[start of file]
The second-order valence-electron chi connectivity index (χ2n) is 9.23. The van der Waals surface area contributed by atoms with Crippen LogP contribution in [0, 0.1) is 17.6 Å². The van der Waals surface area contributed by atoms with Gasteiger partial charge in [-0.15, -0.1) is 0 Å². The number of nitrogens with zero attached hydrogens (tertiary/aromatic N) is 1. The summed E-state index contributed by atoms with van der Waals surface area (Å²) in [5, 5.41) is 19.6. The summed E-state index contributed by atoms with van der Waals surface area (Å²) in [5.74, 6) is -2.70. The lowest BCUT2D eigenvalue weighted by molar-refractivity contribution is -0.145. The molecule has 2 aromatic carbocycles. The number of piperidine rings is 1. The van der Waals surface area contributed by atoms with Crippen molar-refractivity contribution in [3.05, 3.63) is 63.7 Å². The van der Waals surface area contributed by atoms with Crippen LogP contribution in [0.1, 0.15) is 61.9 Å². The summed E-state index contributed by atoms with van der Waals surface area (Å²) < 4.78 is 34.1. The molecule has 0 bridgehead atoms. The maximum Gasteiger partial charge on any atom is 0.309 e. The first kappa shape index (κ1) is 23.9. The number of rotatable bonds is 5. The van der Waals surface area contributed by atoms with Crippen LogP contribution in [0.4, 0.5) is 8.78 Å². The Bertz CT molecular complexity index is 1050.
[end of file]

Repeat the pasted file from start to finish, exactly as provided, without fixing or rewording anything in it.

The second-order valence-electron chi connectivity index (χ2n) is 9.23. The van der Waals surface area contributed by atoms with Crippen LogP contribution in [0, 0.1) is 17.6 Å². The van der Waals surface area contributed by atoms with Gasteiger partial charge in [-0.15, -0.1) is 0 Å². The number of nitrogens with zero attached hydrogens (tertiary/aromatic N) is 1. The summed E-state index contributed by atoms with van der Waals surface area (Å²) in [5, 5.41) is 19.6. The summed E-state index contributed by atoms with van der Waals surface area (Å²) in [5.74, 6) is -2.70. The lowest BCUT2D eigenvalue weighted by molar-refractivity contribution is -0.145. The molecule has 2 aromatic carbocycles. The number of piperidine rings is 1. The van der Waals surface area contributed by atoms with Crippen molar-refractivity contribution in [3.05, 3.63) is 63.7 Å². The van der Waals surface area contributed by atoms with Crippen LogP contribution in [0.1, 0.15) is 61.9 Å². The summed E-state index contributed by atoms with van der Waals surface area (Å²) < 4.78 is 34.1. The molecule has 0 bridgehead atoms. The maximum Gasteiger partial charge on any atom is 0.309 e. The first kappa shape index (κ1) is 23.9. The number of rotatable bonds is 5. The van der Waals surface area contributed by atoms with Crippen LogP contribution in [0.4, 0.5) is 8.78 Å². The Bertz CT molecular complexity index is 1050.